KPMG: IoT, 3D printing and healthcare IT to have most impact
Internet of things (IoT), 3D printing and biotech or healthcare IT are among the IT trends that will change the way people work and live
Three technologies – the internet of things (IoT), 3D printing and biotech or healthcare IT – are among the most disruptive IT trends that will change the way people work and live over the next three years, according to the 2014 KPMG Global Technology Innovation survey.
Alongside these technologies, mobile, cloud computing, big data analytics, digital currencies, artificial intelligence and autotech were selected by respondents as technologies most likely to transform enterprises.
KPMG noted that IoT, 3D printing and biotech were selected by more than twice as many respondents as in last year’s survey. The professional services and audit firm conducted the study on 768 technology business leaders, of which 70% were corporate-level executives, to identify the top disruptive technologies, barriers to technology innovation adoption and the scope of business disruption driven by emerging technologies.
It is estimated that the the number of active wireless-connected devices will cross 40.9 billion mark by 2020 – more than double the current total. This explosion in connected devices will be driven by the internet of things (IoT), according to ABI Research.
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ABI’s estimate of 40 billion devices is significantly more than the figure suggested by Gartner in 2013, when it forecast that IoT would see 26 billion units installed by 2020.
“There is so much room for technology to drive growth and enable change. Yet, while businesses across the globe are excited about the prospects that new tech-driven ideas can offer their bottom line, a hint of nervousness remains,” said Tudor Aw, head of technology at KPMG.
Turning disruptive tech into business opportunities
“The sectors and the businesses that will enjoy greatest success, however, will be those prepared to take a chance on something new. That’s not to say they should gamble on the next ‘big thing’ – but they shouldn’t be afraid to try,” he warned.
The KPMG survey revealed that business leaders believe so-called ‘intelligent shopping’ has the greatest potential to generate revenue because of the IoT (20%) as devices communicate with each other. Respondents also suggest home automation (14%), and surveillance/security and social interaction (both at 12%) will also act as revenue drivers in the next three years.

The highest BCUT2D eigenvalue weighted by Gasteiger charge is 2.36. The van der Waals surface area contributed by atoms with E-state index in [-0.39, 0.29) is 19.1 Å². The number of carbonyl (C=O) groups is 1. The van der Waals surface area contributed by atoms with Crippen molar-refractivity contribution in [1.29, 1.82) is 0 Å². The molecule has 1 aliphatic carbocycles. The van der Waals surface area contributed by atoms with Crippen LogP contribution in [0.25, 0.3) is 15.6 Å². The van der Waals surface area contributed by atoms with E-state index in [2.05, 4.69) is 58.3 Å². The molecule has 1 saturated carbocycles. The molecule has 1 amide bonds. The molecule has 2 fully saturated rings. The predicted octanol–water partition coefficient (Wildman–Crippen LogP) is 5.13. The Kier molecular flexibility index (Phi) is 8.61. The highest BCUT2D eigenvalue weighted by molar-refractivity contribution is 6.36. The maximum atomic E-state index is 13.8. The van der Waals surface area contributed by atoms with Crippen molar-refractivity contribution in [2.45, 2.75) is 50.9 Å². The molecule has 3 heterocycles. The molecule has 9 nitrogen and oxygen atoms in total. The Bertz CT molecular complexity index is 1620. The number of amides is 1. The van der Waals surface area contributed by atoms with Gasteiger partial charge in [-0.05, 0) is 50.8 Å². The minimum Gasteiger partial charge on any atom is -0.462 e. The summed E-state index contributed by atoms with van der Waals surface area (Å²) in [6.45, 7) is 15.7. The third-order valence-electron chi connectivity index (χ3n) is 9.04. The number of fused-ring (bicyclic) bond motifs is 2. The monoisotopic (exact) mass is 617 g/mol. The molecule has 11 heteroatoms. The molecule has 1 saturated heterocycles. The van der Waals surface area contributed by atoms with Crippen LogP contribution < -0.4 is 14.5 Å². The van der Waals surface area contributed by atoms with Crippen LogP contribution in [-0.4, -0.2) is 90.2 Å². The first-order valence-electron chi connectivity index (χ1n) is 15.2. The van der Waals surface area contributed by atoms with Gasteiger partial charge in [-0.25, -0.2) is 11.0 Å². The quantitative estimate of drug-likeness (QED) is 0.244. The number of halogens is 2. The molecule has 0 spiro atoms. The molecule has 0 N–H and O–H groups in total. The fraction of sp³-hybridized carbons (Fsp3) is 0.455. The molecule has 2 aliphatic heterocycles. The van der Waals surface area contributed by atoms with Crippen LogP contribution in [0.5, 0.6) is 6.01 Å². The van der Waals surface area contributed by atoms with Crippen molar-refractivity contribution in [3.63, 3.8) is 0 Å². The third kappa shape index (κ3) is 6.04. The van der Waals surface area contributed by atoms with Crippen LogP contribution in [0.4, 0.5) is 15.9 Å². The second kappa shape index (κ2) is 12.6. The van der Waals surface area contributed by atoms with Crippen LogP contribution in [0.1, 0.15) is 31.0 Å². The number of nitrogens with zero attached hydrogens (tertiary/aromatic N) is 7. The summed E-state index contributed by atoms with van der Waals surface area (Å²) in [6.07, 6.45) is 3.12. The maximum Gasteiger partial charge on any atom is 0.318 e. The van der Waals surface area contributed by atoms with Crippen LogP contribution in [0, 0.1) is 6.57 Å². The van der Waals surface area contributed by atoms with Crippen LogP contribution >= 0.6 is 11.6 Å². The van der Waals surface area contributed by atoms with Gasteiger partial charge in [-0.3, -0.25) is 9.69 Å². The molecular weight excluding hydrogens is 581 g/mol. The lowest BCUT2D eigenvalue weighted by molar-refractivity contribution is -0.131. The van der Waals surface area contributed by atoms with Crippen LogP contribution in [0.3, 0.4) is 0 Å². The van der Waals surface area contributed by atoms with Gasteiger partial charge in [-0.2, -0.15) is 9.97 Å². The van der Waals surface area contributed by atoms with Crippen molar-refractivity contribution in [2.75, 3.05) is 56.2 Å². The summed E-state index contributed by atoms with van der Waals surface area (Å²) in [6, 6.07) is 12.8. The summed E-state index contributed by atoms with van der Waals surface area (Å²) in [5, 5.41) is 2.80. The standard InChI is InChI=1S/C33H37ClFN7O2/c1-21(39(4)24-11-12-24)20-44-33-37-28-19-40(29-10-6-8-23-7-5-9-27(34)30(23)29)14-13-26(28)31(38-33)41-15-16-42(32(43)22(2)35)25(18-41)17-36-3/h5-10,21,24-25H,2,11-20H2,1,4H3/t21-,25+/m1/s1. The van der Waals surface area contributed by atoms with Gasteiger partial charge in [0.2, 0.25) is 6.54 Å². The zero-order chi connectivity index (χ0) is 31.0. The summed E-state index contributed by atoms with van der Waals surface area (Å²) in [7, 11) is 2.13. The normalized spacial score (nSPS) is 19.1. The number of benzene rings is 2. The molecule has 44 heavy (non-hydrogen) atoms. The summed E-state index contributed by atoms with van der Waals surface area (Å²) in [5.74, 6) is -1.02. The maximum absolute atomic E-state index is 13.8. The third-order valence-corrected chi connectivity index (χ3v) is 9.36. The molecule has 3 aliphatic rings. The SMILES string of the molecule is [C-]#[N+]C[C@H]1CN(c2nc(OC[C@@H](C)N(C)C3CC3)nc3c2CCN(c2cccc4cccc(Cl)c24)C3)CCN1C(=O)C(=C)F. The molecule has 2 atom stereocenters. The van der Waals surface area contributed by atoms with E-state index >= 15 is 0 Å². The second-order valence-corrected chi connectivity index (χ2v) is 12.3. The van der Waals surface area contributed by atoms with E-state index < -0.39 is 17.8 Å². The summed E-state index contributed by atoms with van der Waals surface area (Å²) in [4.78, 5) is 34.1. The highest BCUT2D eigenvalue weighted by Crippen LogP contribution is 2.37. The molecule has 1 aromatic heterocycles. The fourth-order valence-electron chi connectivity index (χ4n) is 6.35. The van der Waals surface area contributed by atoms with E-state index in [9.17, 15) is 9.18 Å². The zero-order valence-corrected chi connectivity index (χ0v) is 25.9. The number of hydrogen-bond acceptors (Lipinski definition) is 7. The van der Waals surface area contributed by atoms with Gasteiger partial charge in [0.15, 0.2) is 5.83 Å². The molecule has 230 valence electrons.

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The business decision makers also identified digital currencies, such as Bitcoin, as one of the emerging technologies most likely to impact business between now and 2017. However, the extent to which they are likely to become a widespread methods of payment varied enormously by geography. For example, respondents across Europe were twice as likely (32%) as their counterparts in America (15%) to suggest that digital currencies will disrupt banking and payments in the next three years. However, even this figure was dwarfed by respondents in China (70%).
Challenges to enterprise IT innovation
But it was not all good news for fans of technology. When asked which factors will limit or constrain innovation, 34% of the respondents cited restrictive regulatory policies, while 29% cited “consumer fatigue”. Just over one quarter (27%) said the ability to successfully demonstrate ROI (return on investment) was also a hindrance.
The study also revealed that the top barriers preventing enterprises commercialising technology innovation were security (27%), technology complexity (22%) and customer adoption (21%).
“Everything from the home computer to the smartphone has shown consumers are willing to embrace new technologies,” Aw said. “After all, 15 years ago, no one would have thought people would be as comfortable shopping on the move or banking over the air, as they are today.
“The businesses that are quick to realise we are only at the start of a technological innovation revolution will be those that uncover the next ‘big thing’ – and they will be the ones standing it in what is becoming an increasingly crowded marketplace,” he concluded.